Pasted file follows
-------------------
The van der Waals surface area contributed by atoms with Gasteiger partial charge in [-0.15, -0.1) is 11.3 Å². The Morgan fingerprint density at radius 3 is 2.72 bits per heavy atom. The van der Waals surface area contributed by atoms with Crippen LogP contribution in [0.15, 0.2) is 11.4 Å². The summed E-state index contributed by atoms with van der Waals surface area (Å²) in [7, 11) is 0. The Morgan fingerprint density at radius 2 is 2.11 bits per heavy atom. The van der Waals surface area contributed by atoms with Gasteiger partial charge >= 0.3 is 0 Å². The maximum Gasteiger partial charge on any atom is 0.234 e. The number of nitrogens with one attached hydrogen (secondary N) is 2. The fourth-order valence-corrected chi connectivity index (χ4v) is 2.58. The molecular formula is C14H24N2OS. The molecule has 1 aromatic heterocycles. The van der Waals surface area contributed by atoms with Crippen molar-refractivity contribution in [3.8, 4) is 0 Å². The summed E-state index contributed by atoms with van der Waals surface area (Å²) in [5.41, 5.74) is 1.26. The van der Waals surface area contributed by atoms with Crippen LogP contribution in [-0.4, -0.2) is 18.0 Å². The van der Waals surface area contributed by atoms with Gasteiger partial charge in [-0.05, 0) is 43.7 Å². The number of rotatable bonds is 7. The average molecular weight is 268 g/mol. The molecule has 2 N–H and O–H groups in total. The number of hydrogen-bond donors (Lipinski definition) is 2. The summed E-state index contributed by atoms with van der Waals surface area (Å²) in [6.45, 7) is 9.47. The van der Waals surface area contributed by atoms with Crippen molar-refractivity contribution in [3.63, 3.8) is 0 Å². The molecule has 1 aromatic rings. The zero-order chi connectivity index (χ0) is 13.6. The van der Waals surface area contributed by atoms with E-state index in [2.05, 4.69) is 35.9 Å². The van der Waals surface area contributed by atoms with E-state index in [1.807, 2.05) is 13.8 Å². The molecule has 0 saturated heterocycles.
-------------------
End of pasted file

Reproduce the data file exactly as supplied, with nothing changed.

The van der Waals surface area contributed by atoms with Gasteiger partial charge in [-0.15, -0.1) is 11.3 Å². The Morgan fingerprint density at radius 3 is 2.72 bits per heavy atom. The van der Waals surface area contributed by atoms with Crippen LogP contribution in [0.15, 0.2) is 11.4 Å². The summed E-state index contributed by atoms with van der Waals surface area (Å²) in [7, 11) is 0. The Morgan fingerprint density at radius 2 is 2.11 bits per heavy atom. The van der Waals surface area contributed by atoms with Gasteiger partial charge >= 0.3 is 0 Å². The maximum Gasteiger partial charge on any atom is 0.234 e. The number of nitrogens with one attached hydrogen (secondary N) is 2. The fourth-order valence-corrected chi connectivity index (χ4v) is 2.58. The molecular formula is C14H24N2OS. The molecule has 1 aromatic heterocycles. The van der Waals surface area contributed by atoms with Crippen molar-refractivity contribution in [3.8, 4) is 0 Å². The summed E-state index contributed by atoms with van der Waals surface area (Å²) in [5.41, 5.74) is 1.26. The van der Waals surface area contributed by atoms with Crippen LogP contribution in [-0.4, -0.2) is 18.0 Å². The van der Waals surface area contributed by atoms with Gasteiger partial charge in [-0.05, 0) is 43.7 Å². The number of rotatable bonds is 7. The average molecular weight is 268 g/mol. The molecule has 2 N–H and O–H groups in total. The number of hydrogen-bond donors (Lipinski definition) is 2. The summed E-state index contributed by atoms with van der Waals surface area (Å²) in [6.45, 7) is 9.47. The van der Waals surface area contributed by atoms with Crippen molar-refractivity contribution in [3.63, 3.8) is 0 Å². The molecule has 1 aromatic rings. The zero-order chi connectivity index (χ0) is 13.6. The van der Waals surface area contributed by atoms with E-state index in [2.05, 4.69) is 35.9 Å². The van der Waals surface area contributed by atoms with E-state index in [1.807, 2.05) is 13.8 Å². The molecule has 0 saturated heterocycles.